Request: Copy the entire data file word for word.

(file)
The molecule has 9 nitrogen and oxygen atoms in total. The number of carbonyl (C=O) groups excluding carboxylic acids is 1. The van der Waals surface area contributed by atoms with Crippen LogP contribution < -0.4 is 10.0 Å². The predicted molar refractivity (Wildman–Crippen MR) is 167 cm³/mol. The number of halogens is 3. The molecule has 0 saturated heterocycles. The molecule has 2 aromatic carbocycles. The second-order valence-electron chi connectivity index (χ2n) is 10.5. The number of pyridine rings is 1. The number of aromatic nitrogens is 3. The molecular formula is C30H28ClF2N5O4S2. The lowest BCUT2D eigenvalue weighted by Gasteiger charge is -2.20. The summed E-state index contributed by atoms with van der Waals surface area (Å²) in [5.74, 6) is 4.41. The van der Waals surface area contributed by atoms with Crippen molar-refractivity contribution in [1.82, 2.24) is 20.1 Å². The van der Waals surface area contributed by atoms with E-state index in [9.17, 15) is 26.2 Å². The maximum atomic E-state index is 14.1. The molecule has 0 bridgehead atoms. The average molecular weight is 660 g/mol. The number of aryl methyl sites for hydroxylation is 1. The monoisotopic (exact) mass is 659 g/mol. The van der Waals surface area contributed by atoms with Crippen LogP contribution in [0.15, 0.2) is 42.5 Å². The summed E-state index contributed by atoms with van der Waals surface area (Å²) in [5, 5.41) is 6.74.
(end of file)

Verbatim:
The molecule has 9 nitrogen and oxygen atoms in total. The number of carbonyl (C=O) groups excluding carboxylic acids is 1. The van der Waals surface area contributed by atoms with Crippen LogP contribution < -0.4 is 10.0 Å². The predicted molar refractivity (Wildman–Crippen MR) is 167 cm³/mol. The number of halogens is 3. The molecule has 0 saturated heterocycles. The molecule has 2 aromatic carbocycles. The second-order valence-electron chi connectivity index (χ2n) is 10.5. The number of pyridine rings is 1. The number of aromatic nitrogens is 3. The molecular formula is C30H28ClF2N5O4S2. The lowest BCUT2D eigenvalue weighted by Gasteiger charge is -2.20. The summed E-state index contributed by atoms with van der Waals surface area (Å²) in [5.74, 6) is 4.41. The van der Waals surface area contributed by atoms with Crippen molar-refractivity contribution in [1.82, 2.24) is 20.1 Å². The van der Waals surface area contributed by atoms with E-state index in [9.17, 15) is 26.2 Å². The maximum atomic E-state index is 14.1. The molecule has 0 bridgehead atoms. The average molecular weight is 660 g/mol. The number of aryl methyl sites for hydroxylation is 1. The monoisotopic (exact) mass is 659 g/mol. The van der Waals surface area contributed by atoms with Crippen LogP contribution in [0.15, 0.2) is 42.5 Å². The summed E-state index contributed by atoms with van der Waals surface area (Å²) in [5, 5.41) is 6.74.